2. Very interesting read. It made me wonder how I actually view myself. Having lived in Britain for the last 13 years, I have not really thought about it before. Strange really. I have never seen myself as an immigrant nor have I seen myself as an expat. Our friends keep telling me that they see me as a Brit and don’t really look at me as a foreign national. I think the best way to describe how I see myself – I feel European living in a European country.

    Liked by 2 people

    1. Hello Sonja 🙂
      Label or term in not important. Many people (including me in the past) don’t ever think about it. The only thing that’s important is how you feel who you are.
      You have already found the perfect way to describe yourself- you are a European (like me 😛 ). Keep it up and be proud of being European 🙂

      Liked by 1 person

  3. Just discovered you blog, loved his post! Such an interesting discussion… I’m German/Polish and live in the UK. Usually I refer to myself as an immigrant, as I understand the term simply to describe a person who moved to a different country of which they are not a native of. I only sometimes use the word expat, mostly when I refer to my lifestyle here, as you mentioned as well… Definitely food for thought, great post! 🙂

    Liked by 2 people

    1. Thanks a lot Olivia 🙂
      As I wrote before, it’s really a very very deep topic and I touched it just a little bit. I believe we are who we feel we are and we shouldn’t be categorised by others. However, immigration is highly sensitive political issue these days so this topic is becoming more and more important.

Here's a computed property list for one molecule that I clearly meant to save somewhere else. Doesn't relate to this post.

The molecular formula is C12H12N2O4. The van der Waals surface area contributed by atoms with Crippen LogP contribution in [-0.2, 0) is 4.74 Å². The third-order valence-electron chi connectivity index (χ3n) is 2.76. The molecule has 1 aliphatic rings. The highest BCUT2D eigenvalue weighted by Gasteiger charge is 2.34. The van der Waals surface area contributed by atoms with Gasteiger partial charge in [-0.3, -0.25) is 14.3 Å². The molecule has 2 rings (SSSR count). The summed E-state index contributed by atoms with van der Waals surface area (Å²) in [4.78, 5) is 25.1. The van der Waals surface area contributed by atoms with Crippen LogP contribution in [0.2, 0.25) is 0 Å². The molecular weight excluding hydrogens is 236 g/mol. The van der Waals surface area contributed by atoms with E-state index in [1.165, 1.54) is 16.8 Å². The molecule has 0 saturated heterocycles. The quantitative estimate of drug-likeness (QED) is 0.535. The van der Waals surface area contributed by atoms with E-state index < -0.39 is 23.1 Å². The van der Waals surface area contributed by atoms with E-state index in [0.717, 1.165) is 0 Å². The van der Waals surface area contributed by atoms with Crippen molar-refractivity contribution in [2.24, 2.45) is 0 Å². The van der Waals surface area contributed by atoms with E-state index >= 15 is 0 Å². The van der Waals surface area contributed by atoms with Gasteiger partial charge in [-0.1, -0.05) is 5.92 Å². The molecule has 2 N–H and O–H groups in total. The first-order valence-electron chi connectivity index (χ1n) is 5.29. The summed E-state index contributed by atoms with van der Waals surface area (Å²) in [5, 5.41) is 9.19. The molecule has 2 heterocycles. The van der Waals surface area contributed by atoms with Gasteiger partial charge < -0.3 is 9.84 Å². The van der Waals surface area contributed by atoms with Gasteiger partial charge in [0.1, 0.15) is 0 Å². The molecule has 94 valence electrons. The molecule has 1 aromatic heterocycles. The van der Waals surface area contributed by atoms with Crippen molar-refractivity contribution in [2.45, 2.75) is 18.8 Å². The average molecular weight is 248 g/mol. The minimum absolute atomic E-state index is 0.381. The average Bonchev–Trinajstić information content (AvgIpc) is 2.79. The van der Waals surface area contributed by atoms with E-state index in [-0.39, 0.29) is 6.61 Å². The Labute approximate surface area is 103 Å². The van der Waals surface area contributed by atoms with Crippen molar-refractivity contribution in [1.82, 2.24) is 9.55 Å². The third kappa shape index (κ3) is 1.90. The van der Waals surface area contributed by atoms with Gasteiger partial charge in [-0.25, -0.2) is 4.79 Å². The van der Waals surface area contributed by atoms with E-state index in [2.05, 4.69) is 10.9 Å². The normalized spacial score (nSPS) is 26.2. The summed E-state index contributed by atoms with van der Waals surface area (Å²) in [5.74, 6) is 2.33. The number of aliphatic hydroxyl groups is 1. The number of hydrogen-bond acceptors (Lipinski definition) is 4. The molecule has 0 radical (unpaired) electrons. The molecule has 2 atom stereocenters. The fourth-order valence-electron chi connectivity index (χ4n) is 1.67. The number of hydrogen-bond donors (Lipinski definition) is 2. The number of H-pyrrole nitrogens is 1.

I just wanted to create a discussion and probably find out what are other people’s thoughts on it.
      Thanks for your comment as well 🙂
      Btw: What a fabulous fusion you are: Polish-German living in the UK 🙂 🙂 🙂

      Like

      1. Yes you are right, it’s becoming a more and more prominent topic nowadays. I’m always interested to see what other people think about it and how they see themselves if they are immigrants/second-generation immigrants/ etc. But in the end, we are all just humans of this world :)!

        Liked by 1 person

    1. That’s great! Thank you so much for your opinion.
      I do believe you should be the one who define yourself. You should have the right to say who you are. Unfortunately, we are often labelled upfront by government or general public and it’s not always the same ‘label’ we would like to call ourselves.
      I’m very happy you choose who you are and don’t let others to define you 😀

      Like

  4. Having read this, I now find it strange I’d never considered the terms before. Up until now, I’ve spent almost as much time in my wife’s native Japan, as she has in Australia. I do remember her asking me what “expat” means upon reading it somewhere, but not once have either of us used the term aside from that, nor any others.

    Interesting quote, the “Immigration, a lexicon….” bit. I’d never once considered the terms….

    Liked by 2 people

    1. Hi Nathan 😀
      Wow, what a fabulous fusion you are with your wife 👫
      How do you call yourself when you are abroad? Do you define yourself in the same way the government and general public (of a particular country you currently reside in) calls you?
      It’s just semantics. However, sometimes those divisions have a deeper meaning. They can affect people’s life. Certain terms like ‘immigrant’ undervalue skills and personality of people from particular countries/races/ethnicities.
      It shouldn’t be like that.
      We are all equal at the end 😀

      Like